Patients and expectant mothers in Kakingol Parish in Katikekile Sub-county in Moroto District have shunned getting treatment at Kakingole Health Centre III for fear of being told to collect water to run the hospital.
The patients say they are asked to collect water from about two kilometres away for use by the health centre before they are offered treatment.
During a visit by this newspaper to the health centre last week, it was established that expectant mothers were also being asked to collect water. Other breastfeeding mothers carrying babies on their backs were seen carrying jerrycans of water.
Shunning the facility
Ms Mary Napeyok, one of the village health teams’ officer for Kakingol Village, says majority expectant mothers are giving birth from home and others at the hands of traditional birth attendants for fear of being subjected to hard labour.
“Our mothers have now resorted to delivering at home instead of going to the health centre because at the health centre, they required to fetch water before they are attended to by any doctor or a nurse at the facility,” she says.
Patricia Ilukol, an expectant mother, says fetching water for the health centre’s use weakens her and threatens the life of her unborn baby.
“First of all, walking alone from our homes to the health centre is difficult. By the time someone reaches to the health centre, she is already weak and now again going to mountains with a 20-litre jerrycan to fetch water is like a punishment for us,” she says.
Ms Matilida Nangiro, another mother, appeals to government to help and address shortage of water in Kakingol Health Centre 111.
“We don’t know whether government is aware that we also exit as Tepeth community because all those years we survive like animals,” she says.
Ms Grace Nakut, another mother, says if Kenya was very nearer, they would have crossed to seek services there.
Mr Michael Akol, the LC3 chairperson of Katikekile Sub-county where Kakingol Health Centre III is located, says the health centre is operating in dire conditions and that they might be forced to close it.
“Health workers posted to the health centre are threatening to leave it because they can’t continue sharing water with dangerous wild animals in logged area,” he says.
Ms Betty Aketch, one of the nurses at the health facility, says the situation that they are living in at the facility is harsh, adding that they are sharing dirty water with animals.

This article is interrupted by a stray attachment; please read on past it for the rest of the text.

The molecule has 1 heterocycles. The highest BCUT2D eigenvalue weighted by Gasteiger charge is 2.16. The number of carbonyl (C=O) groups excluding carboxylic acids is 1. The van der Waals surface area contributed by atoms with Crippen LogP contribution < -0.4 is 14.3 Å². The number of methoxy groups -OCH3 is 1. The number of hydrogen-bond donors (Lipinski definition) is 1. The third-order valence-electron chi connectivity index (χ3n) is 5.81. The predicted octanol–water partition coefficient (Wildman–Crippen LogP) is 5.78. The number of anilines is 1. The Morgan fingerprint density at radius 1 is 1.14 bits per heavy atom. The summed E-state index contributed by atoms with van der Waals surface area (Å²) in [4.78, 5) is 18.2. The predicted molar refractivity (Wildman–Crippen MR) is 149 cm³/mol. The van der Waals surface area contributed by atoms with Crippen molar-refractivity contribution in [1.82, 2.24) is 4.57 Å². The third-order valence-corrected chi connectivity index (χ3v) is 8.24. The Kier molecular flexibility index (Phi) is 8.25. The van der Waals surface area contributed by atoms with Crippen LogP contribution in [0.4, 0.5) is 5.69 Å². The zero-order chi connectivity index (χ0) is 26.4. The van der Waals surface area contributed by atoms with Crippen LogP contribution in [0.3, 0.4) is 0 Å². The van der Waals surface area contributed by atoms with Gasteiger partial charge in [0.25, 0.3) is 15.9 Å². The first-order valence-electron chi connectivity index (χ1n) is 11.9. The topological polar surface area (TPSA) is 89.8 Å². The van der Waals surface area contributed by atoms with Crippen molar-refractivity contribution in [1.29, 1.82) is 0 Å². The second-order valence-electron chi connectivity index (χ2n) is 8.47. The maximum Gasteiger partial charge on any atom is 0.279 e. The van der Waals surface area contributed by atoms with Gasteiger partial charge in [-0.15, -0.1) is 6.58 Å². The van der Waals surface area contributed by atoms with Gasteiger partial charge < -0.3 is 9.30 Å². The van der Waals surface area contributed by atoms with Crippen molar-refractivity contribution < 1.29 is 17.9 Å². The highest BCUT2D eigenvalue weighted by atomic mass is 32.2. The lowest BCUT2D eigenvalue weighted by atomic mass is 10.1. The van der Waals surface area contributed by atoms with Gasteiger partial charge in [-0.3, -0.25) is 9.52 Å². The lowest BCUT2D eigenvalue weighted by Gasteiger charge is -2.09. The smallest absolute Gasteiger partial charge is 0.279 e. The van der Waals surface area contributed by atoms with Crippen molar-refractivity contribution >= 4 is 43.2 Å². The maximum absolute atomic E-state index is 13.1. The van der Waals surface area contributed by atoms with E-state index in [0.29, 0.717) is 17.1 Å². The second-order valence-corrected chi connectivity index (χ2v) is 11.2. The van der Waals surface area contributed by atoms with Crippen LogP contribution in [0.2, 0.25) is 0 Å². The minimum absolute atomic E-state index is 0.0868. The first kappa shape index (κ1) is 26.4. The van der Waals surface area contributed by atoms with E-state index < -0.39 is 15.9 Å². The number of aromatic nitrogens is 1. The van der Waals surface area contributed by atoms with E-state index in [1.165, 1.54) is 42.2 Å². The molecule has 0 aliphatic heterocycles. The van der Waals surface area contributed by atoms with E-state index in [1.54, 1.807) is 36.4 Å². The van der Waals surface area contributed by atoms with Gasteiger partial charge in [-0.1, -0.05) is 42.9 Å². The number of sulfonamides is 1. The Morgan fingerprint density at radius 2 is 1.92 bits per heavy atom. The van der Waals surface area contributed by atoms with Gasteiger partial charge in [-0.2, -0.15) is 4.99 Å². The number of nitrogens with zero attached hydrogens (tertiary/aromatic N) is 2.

“We don’t have even a single borehole. We used to depend on rainwater but now there is no rain, it’s hard,” she adds.
The real issue
The environmental health inspector for Kakingol, Mr Samuel Koryang, says the health facility has continued to experience water shortage for more than one-and-half years after the gravitational water scheme constructed by Unicef stopped working.
He says the facility has been relying on rainwater that the facility always harvests during the rainy season but now all water tanks have dried up, leaving the health facility without water.
“It is now compulsory in the health centre that any patient who comes for treatment has to first collect water in one of the streams for cleaning the health centre which is a burden to them,” he says.
The Moroto District health officer, Mr Andrew Ilukol, says expectant mothers have resorted to delivering under the care of traditional birth attendants which he said puts at risk the health of the mother and the baby.
“We have talked about lack of water in Kakingole Health Centre and it is now beyond us and much as we are trying our best to treat people, we cannot do much without people having access to clean water. It is impossible,” he says.
On 25 September, this newspaper published a story about patients in the same health centre using sand to ‘clean’ maternity ward. The story forced the team from the Ministry of Water led by the Assistant Commissioner Internal Audit, Mr Charles Oryema, to visit the facility and confirmed harsh conditions under which patients go through. He promised to work with line ministries to connect water to the facility but since then, nothing has been seen on the ground. Kakingol Health Centre III is about 50 kilometres northeast of Moroto Town. The government facility serves a population of 30,000 people, including Kenyan Turkana pastoralists, who graze their cattle in Uganda.